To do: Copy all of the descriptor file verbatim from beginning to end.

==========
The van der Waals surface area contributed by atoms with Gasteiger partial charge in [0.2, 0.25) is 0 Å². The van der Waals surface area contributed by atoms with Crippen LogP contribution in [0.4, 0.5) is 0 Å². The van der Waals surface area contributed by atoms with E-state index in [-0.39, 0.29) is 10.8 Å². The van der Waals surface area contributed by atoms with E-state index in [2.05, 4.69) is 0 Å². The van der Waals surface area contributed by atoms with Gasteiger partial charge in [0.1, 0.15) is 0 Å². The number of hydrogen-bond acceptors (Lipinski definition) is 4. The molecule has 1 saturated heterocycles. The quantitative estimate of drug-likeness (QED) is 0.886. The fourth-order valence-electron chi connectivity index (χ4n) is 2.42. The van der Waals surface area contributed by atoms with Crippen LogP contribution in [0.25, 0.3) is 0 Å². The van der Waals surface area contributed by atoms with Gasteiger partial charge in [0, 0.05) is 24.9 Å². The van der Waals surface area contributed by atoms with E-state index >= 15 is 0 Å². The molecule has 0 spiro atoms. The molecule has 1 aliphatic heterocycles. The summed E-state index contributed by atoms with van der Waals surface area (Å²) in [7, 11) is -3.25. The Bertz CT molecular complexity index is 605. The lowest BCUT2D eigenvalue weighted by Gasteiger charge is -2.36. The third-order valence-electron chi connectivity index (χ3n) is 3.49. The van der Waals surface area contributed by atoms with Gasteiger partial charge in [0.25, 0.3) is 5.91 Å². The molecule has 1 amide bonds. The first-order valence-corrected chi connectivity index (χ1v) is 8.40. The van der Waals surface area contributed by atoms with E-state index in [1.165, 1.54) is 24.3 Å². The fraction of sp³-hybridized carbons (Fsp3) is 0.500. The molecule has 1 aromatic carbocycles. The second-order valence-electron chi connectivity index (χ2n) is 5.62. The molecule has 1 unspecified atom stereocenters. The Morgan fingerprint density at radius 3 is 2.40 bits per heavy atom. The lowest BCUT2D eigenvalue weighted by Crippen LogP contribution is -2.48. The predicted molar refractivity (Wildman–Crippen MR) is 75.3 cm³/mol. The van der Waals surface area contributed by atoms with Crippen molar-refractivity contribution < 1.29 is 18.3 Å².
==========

The van der Waals surface area contributed by atoms with Gasteiger partial charge in [0.2, 0.25) is 0 Å². The van der Waals surface area contributed by atoms with Crippen LogP contribution in [0.4, 0.5) is 0 Å². The van der Waals surface area contributed by atoms with E-state index in [-0.39, 0.29) is 10.8 Å². The van der Waals surface area contributed by atoms with E-state index in [2.05, 4.69) is 0 Å². The van der Waals surface area contributed by atoms with Gasteiger partial charge in [0.1, 0.15) is 0 Å². The number of hydrogen-bond acceptors (Lipinski definition) is 4. The molecule has 1 saturated heterocycles. The quantitative estimate of drug-likeness (QED) is 0.886. The fourth-order valence-electron chi connectivity index (χ4n) is 2.42. The van der Waals surface area contributed by atoms with Crippen LogP contribution in [0.25, 0.3) is 0 Å². The van der Waals surface area contributed by atoms with Gasteiger partial charge in [0, 0.05) is 24.9 Å². The van der Waals surface area contributed by atoms with E-state index >= 15 is 0 Å². The molecule has 0 spiro atoms. The molecule has 1 aliphatic heterocycles. The summed E-state index contributed by atoms with van der Waals surface area (Å²) in [7, 11) is -3.25. The Bertz CT molecular complexity index is 605. The lowest BCUT2D eigenvalue weighted by Gasteiger charge is -2.36. The third-order valence-electron chi connectivity index (χ3n) is 3.49. The van der Waals surface area contributed by atoms with Gasteiger partial charge in [0.25, 0.3) is 5.91 Å². The molecule has 1 amide bonds. The first-order valence-corrected chi connectivity index (χ1v) is 8.40. The van der Waals surface area contributed by atoms with E-state index in [1.165, 1.54) is 24.3 Å². The fraction of sp³-hybridized carbons (Fsp3) is 0.500. The molecule has 1 aromatic carbocycles. The second-order valence-electron chi connectivity index (χ2n) is 5.62. The molecule has 1 unspecified atom stereocenters. The Morgan fingerprint density at radius 3 is 2.40 bits per heavy atom. The lowest BCUT2D eigenvalue weighted by Crippen LogP contribution is -2.48. The predicted molar refractivity (Wildman–Crippen MR) is 75.3 cm³/mol. The van der Waals surface area contributed by atoms with Crippen molar-refractivity contribution < 1.29 is 18.3 Å².